Fish wars get sexual4/10/2013
Recent news from the fast food wars came with a measure of shock if not awe. After surviving 10 years of economic booms and bust without a single decrease in monthly sales, McDonald’s suddenly experienced declines in three of the last six months. Wendy’s and Burger King took significant territory in market share battles. McD’s responded by announcing a new strategy — to launch larger and more frequent “new product” offensives. Wendy’s plotted to increase its gains by reinforcing two fronts: by advertising its “superior ingredients” and by promising to remodel stores with upscale amenities such as fireplaces. By partnering with Seattle’s Best on a new upscale coffee line, Burger King attacked one of McDonald’s strongest profit centers. In the fast food industry, wars may be fought with advertisements, but they are won in the mouths of young men and women.
So Cityview dispatched this humble correspondent to observe how the latest tactics are playing on the frontlines. Probably the fiercest recent battles have been maritime. Trying to tap into the lucrative “healthy choice” market, four locally represented national chains launched brave, new fish dishes. They are brave because seafood initiatives inevitably come with cross-contamination issues that frighten corporate lawyers (who do not bill by the hour). That’s probably why Taco Bell has no fish tacos. Taco John’s, though, is now promoting its version. I tried one that stuffed a flour tortilla with a deep-fried, cornmeal battered whitefish stick, plus lettuce, cheese, sour cream and a lime wedge. The fish stick flaked like unadulterated fish.
Wendy’s has been making some noise on this front with its Northern Pacific cod sandwich, heavily advertised as an upscale product hand cut from whole filets for flakiness and breaded in Panko for crunch. The one I was served delivered a beautiful-looking piece of golden fish on a toasted, white bun with tartar sauce and a leaf of iceberg lettuce. Looks were deceiving. My fish was so tough and fibrous I ended up spitting out all but the center of the filet. It had no flakiness whatsoever. From my experiences, this only happens when cooked fish spends too much time hanging around heat lamps. I suspect my experience was a bad mistake, but I won’t bother going back to verify. Sea salt fries did not taste any fresher than the fish sandwich. Still, Wendy’s did not provide the worst fish experience I found.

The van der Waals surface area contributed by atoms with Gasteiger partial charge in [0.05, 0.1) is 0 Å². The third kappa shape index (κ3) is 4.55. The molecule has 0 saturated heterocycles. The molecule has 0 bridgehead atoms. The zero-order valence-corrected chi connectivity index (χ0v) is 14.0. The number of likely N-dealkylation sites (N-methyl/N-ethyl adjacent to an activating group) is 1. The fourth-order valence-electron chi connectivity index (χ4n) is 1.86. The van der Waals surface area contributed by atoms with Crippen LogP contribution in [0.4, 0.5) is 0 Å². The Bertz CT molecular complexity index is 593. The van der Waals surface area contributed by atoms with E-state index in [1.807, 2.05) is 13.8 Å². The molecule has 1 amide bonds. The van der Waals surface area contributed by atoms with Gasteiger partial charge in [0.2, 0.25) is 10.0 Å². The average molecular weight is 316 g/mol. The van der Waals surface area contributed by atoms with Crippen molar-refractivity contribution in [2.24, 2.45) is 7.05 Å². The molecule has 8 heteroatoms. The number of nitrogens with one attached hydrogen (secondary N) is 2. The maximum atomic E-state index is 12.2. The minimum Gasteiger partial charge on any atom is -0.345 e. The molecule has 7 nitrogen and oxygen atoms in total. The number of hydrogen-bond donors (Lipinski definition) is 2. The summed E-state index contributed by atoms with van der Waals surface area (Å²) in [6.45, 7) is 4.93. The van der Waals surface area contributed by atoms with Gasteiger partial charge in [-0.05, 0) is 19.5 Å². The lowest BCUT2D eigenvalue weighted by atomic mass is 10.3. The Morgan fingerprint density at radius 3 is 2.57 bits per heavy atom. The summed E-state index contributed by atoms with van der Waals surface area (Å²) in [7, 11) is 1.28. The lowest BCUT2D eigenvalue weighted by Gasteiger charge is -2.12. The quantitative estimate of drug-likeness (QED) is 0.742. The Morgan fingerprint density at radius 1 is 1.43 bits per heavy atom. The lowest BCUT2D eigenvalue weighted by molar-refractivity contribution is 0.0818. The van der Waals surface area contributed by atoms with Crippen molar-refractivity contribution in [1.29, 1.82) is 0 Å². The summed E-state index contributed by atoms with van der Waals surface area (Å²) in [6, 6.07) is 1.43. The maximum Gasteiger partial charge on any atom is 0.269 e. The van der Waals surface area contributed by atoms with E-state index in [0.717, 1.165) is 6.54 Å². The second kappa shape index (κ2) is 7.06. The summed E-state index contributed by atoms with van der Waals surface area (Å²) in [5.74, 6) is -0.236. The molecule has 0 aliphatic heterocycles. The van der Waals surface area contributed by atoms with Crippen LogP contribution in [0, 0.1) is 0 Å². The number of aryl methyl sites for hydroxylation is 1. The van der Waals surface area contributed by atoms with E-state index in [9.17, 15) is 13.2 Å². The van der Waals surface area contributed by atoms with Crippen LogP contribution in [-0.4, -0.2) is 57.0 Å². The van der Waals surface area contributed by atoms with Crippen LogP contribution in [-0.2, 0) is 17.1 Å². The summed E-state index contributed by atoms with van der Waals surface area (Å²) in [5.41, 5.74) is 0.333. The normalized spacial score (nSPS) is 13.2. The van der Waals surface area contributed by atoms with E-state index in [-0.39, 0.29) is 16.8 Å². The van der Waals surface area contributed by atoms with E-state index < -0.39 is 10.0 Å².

In one of its heaviest advertising blitzes since the introduction of its “extra value” menu, McDonald’s countered Wendy’s success with its own new McFish Bites. These were advertised as Alaskan pollock, as if that was a good thing. A cynical teenaged friend described them as “the bastard offspring of Ore-Ida tater tots and Van de Kamp’s fish sticks.” For comparison sake, I ordered a Filet-O-Fish sandwich, a product that McD’s has been serving since 1962. That older product tasted more like fresh fish and less like breading. Even its tartar sauce tasted less like salt and pickle brine.
Back in the “looks are deceiving” department, the best-tasting, new fish product I found, by far, came with burnt edges and what looked like excessive seasoning. To counter its lack of pulchritude, Hardee’s launched its new char-broiled Atlantic cod sandwich with a sexually suggestive Super Bowl ad in which Danish bikini model Nina Agdal touts the orgasmic prowess of its 500 calories. Probably because it’s hard for food processors to mess up a naked piece of fish, this compared well to broiled fish sandwiches in full-service restaurants. Unlike other fish sandwiches I tried, this one came with a slice of tomato.
Side Dishes Waterfront’s popular annual crawfish-and-shrimp boil will be offered on Wednesday, April 17 with andouille sausage, boiled potatoes and slaw… Splash Seafood Bar and Grill’s April 30 wine education event will feature vintages of northern Italy, paired with appetizers. These bargains events sell out quickly at $40. For a reservation call 244-5686. CV
Jim Duncan is a freelance writer who has penned nine different columns for Cityview and its sister publications beginning in 1987.